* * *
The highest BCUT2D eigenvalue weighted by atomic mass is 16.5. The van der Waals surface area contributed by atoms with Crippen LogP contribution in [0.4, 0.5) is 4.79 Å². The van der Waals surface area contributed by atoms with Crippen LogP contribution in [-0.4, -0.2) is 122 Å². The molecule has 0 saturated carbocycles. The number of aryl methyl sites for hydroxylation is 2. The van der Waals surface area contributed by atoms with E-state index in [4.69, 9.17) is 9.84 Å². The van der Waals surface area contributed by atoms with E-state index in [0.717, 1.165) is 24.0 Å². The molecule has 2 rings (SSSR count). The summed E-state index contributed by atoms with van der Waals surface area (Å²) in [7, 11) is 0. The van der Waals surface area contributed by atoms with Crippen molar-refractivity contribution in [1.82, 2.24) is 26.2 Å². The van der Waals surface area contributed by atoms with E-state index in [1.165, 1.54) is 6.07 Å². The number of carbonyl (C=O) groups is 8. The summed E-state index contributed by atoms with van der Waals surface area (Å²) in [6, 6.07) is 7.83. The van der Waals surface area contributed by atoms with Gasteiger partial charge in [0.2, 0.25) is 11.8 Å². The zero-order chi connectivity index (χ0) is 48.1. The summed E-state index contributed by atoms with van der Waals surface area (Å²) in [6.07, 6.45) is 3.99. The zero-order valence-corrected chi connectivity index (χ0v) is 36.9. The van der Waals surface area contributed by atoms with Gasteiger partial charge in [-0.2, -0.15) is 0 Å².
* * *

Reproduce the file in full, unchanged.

The highest BCUT2D eigenvalue weighted by atomic mass is 16.5. The van der Waals surface area contributed by atoms with Crippen LogP contribution in [0.4, 0.5) is 4.79 Å². The van der Waals surface area contributed by atoms with Crippen LogP contribution in [-0.4, -0.2) is 122 Å². The molecule has 0 saturated carbocycles. The number of aryl methyl sites for hydroxylation is 2. The van der Waals surface area contributed by atoms with E-state index in [4.69, 9.17) is 9.84 Å². The van der Waals surface area contributed by atoms with E-state index in [0.717, 1.165) is 24.0 Å². The molecule has 2 rings (SSSR count). The summed E-state index contributed by atoms with van der Waals surface area (Å²) in [7, 11) is 0. The van der Waals surface area contributed by atoms with Crippen molar-refractivity contribution in [1.82, 2.24) is 26.2 Å². The van der Waals surface area contributed by atoms with E-state index in [1.165, 1.54) is 6.07 Å². The number of carbonyl (C=O) groups is 8. The summed E-state index contributed by atoms with van der Waals surface area (Å²) in [6, 6.07) is 7.83. The van der Waals surface area contributed by atoms with Gasteiger partial charge in [0.2, 0.25) is 11.8 Å². The zero-order chi connectivity index (χ0) is 48.1. The summed E-state index contributed by atoms with van der Waals surface area (Å²) in [6.07, 6.45) is 3.99. The zero-order valence-corrected chi connectivity index (χ0v) is 36.9. The van der Waals surface area contributed by atoms with Gasteiger partial charge in [-0.2, -0.15) is 0 Å².